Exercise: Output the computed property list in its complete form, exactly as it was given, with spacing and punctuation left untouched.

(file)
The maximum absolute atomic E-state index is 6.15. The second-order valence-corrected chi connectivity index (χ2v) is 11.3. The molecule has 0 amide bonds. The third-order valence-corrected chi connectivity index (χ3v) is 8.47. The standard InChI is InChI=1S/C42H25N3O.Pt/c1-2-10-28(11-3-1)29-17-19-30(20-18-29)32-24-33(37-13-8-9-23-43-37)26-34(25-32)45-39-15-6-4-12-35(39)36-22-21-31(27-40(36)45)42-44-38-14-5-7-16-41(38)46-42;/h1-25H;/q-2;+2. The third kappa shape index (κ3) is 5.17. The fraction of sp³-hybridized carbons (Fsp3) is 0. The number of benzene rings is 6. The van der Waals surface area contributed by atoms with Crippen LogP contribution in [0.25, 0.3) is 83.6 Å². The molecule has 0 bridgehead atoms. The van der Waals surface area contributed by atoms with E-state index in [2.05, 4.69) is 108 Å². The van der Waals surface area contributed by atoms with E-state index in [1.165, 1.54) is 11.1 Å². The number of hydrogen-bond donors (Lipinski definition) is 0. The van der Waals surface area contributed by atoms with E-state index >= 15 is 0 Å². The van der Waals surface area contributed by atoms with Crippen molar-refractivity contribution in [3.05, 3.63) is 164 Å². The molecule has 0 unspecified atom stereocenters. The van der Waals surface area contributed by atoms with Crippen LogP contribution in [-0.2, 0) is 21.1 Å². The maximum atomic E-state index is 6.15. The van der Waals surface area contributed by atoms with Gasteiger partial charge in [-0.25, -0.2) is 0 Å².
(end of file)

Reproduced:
The maximum absolute atomic E-state index is 6.15. The second-order valence-corrected chi connectivity index (χ2v) is 11.3. The molecule has 0 amide bonds. The third-order valence-corrected chi connectivity index (χ3v) is 8.47. The standard InChI is InChI=1S/C42H25N3O.Pt/c1-2-10-28(11-3-1)29-17-19-30(20-18-29)32-24-33(37-13-8-9-23-43-37)26-34(25-32)45-39-15-6-4-12-35(39)36-22-21-31(27-40(36)45)42-44-38-14-5-7-16-41(38)46-42;/h1-25H;/q-2;+2. The third kappa shape index (κ3) is 5.17. The fraction of sp³-hybridized carbons (Fsp3) is 0. The number of benzene rings is 6. The van der Waals surface area contributed by atoms with Crippen LogP contribution in [0.25, 0.3) is 83.6 Å². The molecule has 0 bridgehead atoms. The van der Waals surface area contributed by atoms with E-state index in [2.05, 4.69) is 108 Å². The van der Waals surface area contributed by atoms with E-state index in [1.165, 1.54) is 11.1 Å². The number of hydrogen-bond donors (Lipinski definition) is 0. The van der Waals surface area contributed by atoms with E-state index >= 15 is 0 Å². The van der Waals surface area contributed by atoms with Crippen molar-refractivity contribution in [3.05, 3.63) is 164 Å². The molecule has 0 unspecified atom stereocenters. The van der Waals surface area contributed by atoms with Crippen LogP contribution in [-0.2, 0) is 21.1 Å². The maximum atomic E-state index is 6.15. The van der Waals surface area contributed by atoms with Gasteiger partial charge in [-0.25, -0.2) is 0 Å².